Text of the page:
Journal of Archaeology in the Low Countries 1-2 (November 2009)Liesbeth Troubleyn; Frank Kinnaer; Anton Ervynck; Luk Beeckmans; Danielle Caluwé; Brigitte Cooremans; Frans De Buyser; Koen Deforce; Konjev Desender; An Lentacker; Jan Moens; Gaston Van Bulck; Maarten Van Dijck; Wim Van Neer; Werner Wouters: Consumption patterns and living conditions inside Het Steen, the late medieval prison of Malines (Mechelen, Belgium)
5 The small finds

5.8 Macrobotanical remains

For macrobotanical analysis (seeds and fruits), samples of 10 litres, from layers D, C and B in cesspit 2, and from C and B1 in cesspit 4, have been wet sieved using mesh widths of 4, 2, 1 and 0.5 mm. Additionally, a small volume from the same layers has been sieved over a mesh width of 0.25 mm. The great majority of the seeds and fruits recovered were waterlogged, while charred and mineralised material was less frequent. Identifications are listed in table 1. They are lumped per cesspit since meaningful differences between the layers, in terms of their botanical contents, could not be observed. The macrobotanical remains are discussed as a single collection, since differences between both cesspits are also absent.


Table 1 Macrobotanical remains found in the cesspits (uncharred unless indicated otherwise, (ch.): charred, (min.): mineralised) (*: some; **: tens, ***: hundreds, +: present but not quantified, fr.: fragments)
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Cereals are mainly represented by bran fragments, the outer wall of the grains, which are together with the grains ground into the flour used for making bread. These are not completely digested and thus end up in a cesspit as part of human excrements. Species identification of this material was not possible. Other cereal material includes waterlogged chaff fragments of rye (Secale cereale), a number of mineralised ears of the same species (fig. 20) and a single charred grain of bread wheat (Triticum aestivum). The latter cereal was more expensive than rye in late medieval times, but the species is less resistant to hard winters. The mineralised ears of rye must have been part of straw that was put onto the floor, or that was used as filling for sleeping bags or mattresses. The uncharred chaff remains of rye could also have been part of that straw. Since rye is a free-threshing cereal, the chaff normally remains at the site where threshing was carried out.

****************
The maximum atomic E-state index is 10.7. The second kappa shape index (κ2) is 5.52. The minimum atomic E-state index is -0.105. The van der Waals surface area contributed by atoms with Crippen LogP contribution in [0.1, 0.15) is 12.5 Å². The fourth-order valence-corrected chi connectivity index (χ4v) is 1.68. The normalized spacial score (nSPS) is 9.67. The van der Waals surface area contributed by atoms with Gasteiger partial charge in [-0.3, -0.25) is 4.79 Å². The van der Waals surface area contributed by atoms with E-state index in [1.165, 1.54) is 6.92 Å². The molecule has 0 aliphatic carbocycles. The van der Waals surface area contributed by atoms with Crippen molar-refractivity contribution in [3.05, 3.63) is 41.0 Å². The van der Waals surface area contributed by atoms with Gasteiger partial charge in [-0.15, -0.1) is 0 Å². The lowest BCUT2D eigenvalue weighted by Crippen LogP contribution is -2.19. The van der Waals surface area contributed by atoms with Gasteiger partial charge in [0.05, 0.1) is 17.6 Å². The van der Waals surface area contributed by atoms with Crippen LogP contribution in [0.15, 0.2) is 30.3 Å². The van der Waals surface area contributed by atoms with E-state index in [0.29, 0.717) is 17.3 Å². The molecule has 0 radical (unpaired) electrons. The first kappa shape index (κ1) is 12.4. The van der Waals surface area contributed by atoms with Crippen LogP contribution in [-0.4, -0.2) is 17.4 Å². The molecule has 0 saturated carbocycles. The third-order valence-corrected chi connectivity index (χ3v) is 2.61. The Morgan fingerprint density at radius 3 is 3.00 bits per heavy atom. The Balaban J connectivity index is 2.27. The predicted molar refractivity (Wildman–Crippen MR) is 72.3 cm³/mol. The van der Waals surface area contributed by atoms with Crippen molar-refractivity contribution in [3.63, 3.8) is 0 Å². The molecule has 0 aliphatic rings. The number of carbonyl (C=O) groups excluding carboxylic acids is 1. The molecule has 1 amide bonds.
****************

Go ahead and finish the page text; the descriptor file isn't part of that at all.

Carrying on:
Fig. 20 Mineralised ears of rye (Secale cereale).

The consumption of vegetables is always hard to reconstruct from cesspit material; most species are consumed before seed production. Only the remains of ‘cabbage’ (Brassica sp.) could be identified, although, in theory, these could also derive from wild representatives of the genus. Pulses are traditionally underrepresented as well; the species found are lentil (Lens culinaris) and Celtic or broad bean (Vicia faba). Herbs and spices were also sparingly represented, with savory (Satureja hortensis) and pepper (Piper nigrum) the only two species present. The first is a kitchen herb that was commonly used and probably accessible to most people, the second a more expensive spice (Collet, 1992). Pepper was only found in cesspit 4.

Fruits and nuts form the most abundant category of consumable plants. Nuts are represented by hazel (Corylus avellana) and walnut (Juglans regia), both locally available. The fruit spectrum comprises many locally grown species, and some imported species. The first group is represented by apple (Malus domestica), pear (Pyrus communis), sweet cherry (Prunus avium), sour cherry (Prunus cerasus), plum (Prunus domestica ssp. domestica), damson (Prunus domestica ssp. insititia), medlar (Mespilus germanica), strawberry (Fragaria vesca), bilberries (Vaccinium sp.), blackberry (Rubus fruticosus) and raspberry (Rubus idaeus), that were commonly available at the town markets. For imported species, only figs (Ficus carica) and grapes (Vitis vinifera) are present, but the latter may also have grown in local vineyards. More exceptional are the finds, from cesspit 4, of black mulberry (Morus nigra), a local fruit that was mostly grown in the gardens of the well-to-do (Lindemans 1952, II, 205).

The cesspits contained the seeds from a wide variety of weeds. Most of these are considered to be weeds from arable fields, with corncockle (Agrostemma githago) and cornflower (Centaurea cyanus) as the most common species. Without doubt, many of these weeds were brought into the building with the straw that was used for floor covering or other purposes. Weeds from grasslands could have arrived at the site in the same way (with hay). Some of these seeds, however, could have been contaminants of the cereals consumed in the tower.

Macroremains (and spores, see infra) of peat moss (Sphagnum sp.) point to the presence of peat (Deforce et al. 2007). Macrobotanical remains of cotton grass (Eriophorum vaginatum) corroborate this interpretation. Peat would have been brought into the building as fuel.